He continued, “These subtle nudges are important to keep the government and governmental agencies supportive of science and science teaching. These nudges have all come from APS OGA efforts to meet with staffers and make the interpersonal connections that seem to be important. So, I value engaging in policy work because someone needs to be willing to put forth the effort that is required and to work with APS OGA to promote physics and physics teaching.”
Jessica Winter was “humbled and surprised” to learn that she was among the 5-Sigma Physicist Awardees.
She was lauded for writing an op-ed that appeared in The Hill newspaper about the importance of funding scientific research. Winter also met with staffers representing U.S. Sen. Rob Portman about the message underscored in her op-ed.
“I have long supported science funding and the benefits that it brings to society. I am proud to be able to say that I am a job creator (albeit limited), and that was made possible by federally funded research grants,” said Winter, professor in the William G. Lowrie Department of Chemical and Biomolecular Engineering, Department of Biomedical Engineering, at The Ohio State University.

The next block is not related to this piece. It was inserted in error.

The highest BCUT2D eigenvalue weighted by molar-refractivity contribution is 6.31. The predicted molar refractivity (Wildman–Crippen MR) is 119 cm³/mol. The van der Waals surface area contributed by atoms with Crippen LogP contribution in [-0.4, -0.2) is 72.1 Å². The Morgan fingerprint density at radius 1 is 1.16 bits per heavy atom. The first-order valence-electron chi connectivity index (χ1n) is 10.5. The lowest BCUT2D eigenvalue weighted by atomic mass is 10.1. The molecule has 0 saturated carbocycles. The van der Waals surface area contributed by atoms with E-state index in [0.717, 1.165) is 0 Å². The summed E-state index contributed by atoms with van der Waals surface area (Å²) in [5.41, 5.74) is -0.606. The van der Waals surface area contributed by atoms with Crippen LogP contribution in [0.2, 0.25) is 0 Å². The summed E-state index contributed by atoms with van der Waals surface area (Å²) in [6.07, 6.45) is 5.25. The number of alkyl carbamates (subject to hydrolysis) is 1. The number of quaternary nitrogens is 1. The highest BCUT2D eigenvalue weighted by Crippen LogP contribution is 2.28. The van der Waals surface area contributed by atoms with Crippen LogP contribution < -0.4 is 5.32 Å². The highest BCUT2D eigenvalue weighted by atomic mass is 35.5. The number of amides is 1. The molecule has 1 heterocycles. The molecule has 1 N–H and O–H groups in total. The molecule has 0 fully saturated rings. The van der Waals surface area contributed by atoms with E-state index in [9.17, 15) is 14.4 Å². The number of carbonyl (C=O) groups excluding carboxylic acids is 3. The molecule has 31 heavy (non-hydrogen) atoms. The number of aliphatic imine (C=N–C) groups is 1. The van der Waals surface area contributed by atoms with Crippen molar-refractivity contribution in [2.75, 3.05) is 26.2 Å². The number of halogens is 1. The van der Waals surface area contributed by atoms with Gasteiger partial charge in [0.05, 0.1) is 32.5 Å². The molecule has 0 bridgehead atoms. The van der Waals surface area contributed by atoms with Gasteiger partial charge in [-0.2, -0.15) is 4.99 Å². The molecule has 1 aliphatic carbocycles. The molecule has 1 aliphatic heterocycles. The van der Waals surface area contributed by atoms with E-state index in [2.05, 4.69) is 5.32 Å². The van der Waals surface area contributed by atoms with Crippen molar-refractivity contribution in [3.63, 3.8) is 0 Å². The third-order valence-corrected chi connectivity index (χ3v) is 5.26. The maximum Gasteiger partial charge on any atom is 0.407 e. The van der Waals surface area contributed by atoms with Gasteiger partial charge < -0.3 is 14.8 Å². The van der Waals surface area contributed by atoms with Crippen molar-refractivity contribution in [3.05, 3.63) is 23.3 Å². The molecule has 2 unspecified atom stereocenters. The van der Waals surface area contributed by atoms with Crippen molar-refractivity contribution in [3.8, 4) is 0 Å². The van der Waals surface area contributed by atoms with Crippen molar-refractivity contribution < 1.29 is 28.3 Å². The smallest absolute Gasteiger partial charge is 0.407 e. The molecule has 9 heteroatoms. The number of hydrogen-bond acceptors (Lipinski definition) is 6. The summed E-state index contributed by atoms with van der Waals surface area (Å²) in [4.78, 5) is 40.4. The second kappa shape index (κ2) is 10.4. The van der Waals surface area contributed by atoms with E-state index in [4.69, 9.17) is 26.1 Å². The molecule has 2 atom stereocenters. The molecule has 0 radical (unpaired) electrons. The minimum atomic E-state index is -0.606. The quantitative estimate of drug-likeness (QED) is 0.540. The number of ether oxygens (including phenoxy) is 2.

Winter added, “Many of my research findings have employed national laboratory facilities funded by the government, including Sandia and Argonne. This work not only generates important advances in basic science, but also leads to technology innovations that yield the jobs and industries of the future. I am proud to be able to contribute to advancing the goals of the American Physical Society and advocating for all scientists who benefit from physics research.”
The award was also given to Dominic Calabrese, a physics professor at Sierra College who wrote an op-ed in the Auburn Journal about the importance of scientific research to the agricultural economy in California. Calabrese also stressed his message during a meeting with staffers in the office of U.S. Rep. Tom McClintock.
“I was very surprised when I was informed about the award. It was quite unexpected. I am very excited for this honor. This award would not be possible without the help and encouragement of APS and the Office of Government Affairs. Thank you,” said Calabrese.